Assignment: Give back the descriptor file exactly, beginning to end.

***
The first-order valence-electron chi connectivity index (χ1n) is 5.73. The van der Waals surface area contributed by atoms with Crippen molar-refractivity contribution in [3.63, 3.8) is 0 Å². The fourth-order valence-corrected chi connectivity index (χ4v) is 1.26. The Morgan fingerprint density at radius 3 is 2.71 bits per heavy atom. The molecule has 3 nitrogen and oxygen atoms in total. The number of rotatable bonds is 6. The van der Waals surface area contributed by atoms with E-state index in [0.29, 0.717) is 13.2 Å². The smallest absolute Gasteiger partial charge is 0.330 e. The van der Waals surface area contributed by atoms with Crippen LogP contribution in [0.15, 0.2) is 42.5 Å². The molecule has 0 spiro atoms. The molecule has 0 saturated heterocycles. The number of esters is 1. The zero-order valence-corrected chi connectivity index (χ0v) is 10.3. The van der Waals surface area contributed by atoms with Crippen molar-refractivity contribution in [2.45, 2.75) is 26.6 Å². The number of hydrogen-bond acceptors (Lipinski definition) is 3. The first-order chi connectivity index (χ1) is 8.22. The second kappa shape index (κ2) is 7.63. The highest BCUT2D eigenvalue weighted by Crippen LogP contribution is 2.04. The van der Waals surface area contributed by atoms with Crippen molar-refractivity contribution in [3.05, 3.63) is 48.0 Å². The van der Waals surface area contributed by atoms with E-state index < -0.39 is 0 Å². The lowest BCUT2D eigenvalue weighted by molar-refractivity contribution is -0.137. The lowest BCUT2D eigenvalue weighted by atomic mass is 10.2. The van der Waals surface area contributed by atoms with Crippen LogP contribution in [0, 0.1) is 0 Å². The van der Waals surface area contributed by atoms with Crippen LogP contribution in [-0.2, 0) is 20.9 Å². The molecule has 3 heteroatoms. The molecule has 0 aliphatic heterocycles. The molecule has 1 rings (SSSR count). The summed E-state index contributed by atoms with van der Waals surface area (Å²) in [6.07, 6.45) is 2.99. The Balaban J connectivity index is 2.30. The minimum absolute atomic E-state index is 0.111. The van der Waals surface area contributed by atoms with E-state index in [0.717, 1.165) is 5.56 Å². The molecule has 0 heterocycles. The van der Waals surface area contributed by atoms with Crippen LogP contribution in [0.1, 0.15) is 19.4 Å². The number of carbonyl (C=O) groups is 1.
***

The first-order valence-electron chi connectivity index (χ1n) is 5.73. The van der Waals surface area contributed by atoms with Crippen molar-refractivity contribution in [3.63, 3.8) is 0 Å². The fourth-order valence-corrected chi connectivity index (χ4v) is 1.26. The Morgan fingerprint density at radius 3 is 2.71 bits per heavy atom. The molecule has 3 nitrogen and oxygen atoms in total. The number of rotatable bonds is 6. The van der Waals surface area contributed by atoms with E-state index in [0.29, 0.717) is 13.2 Å². The smallest absolute Gasteiger partial charge is 0.330 e. The van der Waals surface area contributed by atoms with Crippen LogP contribution in [0.15, 0.2) is 42.5 Å². The molecule has 0 spiro atoms. The molecule has 0 saturated heterocycles. The number of esters is 1. The zero-order valence-corrected chi connectivity index (χ0v) is 10.3. The van der Waals surface area contributed by atoms with Crippen molar-refractivity contribution in [2.45, 2.75) is 26.6 Å². The number of hydrogen-bond acceptors (Lipinski definition) is 3. The first-order chi connectivity index (χ1) is 8.22. The second kappa shape index (κ2) is 7.63. The highest BCUT2D eigenvalue weighted by Crippen LogP contribution is 2.04. The van der Waals surface area contributed by atoms with Crippen molar-refractivity contribution in [3.05, 3.63) is 48.0 Å². The van der Waals surface area contributed by atoms with E-state index < -0.39 is 0 Å². The lowest BCUT2D eigenvalue weighted by molar-refractivity contribution is -0.137. The lowest BCUT2D eigenvalue weighted by atomic mass is 10.2. The van der Waals surface area contributed by atoms with Crippen LogP contribution in [0, 0.1) is 0 Å². The van der Waals surface area contributed by atoms with Crippen LogP contribution in [-0.2, 0) is 20.9 Å². The molecule has 3 heteroatoms. The molecule has 0 aliphatic heterocycles. The molecule has 1 rings (SSSR count). The summed E-state index contributed by atoms with van der Waals surface area (Å²) in [6.07, 6.45) is 2.99. The Balaban J connectivity index is 2.30. The minimum absolute atomic E-state index is 0.111. The van der Waals surface area contributed by atoms with E-state index in [0.717, 1.165) is 5.56 Å². The molecule has 0 heterocycles. The van der Waals surface area contributed by atoms with Crippen LogP contribution in [0.1, 0.15) is 19.4 Å². The number of carbonyl (C=O) groups is 1.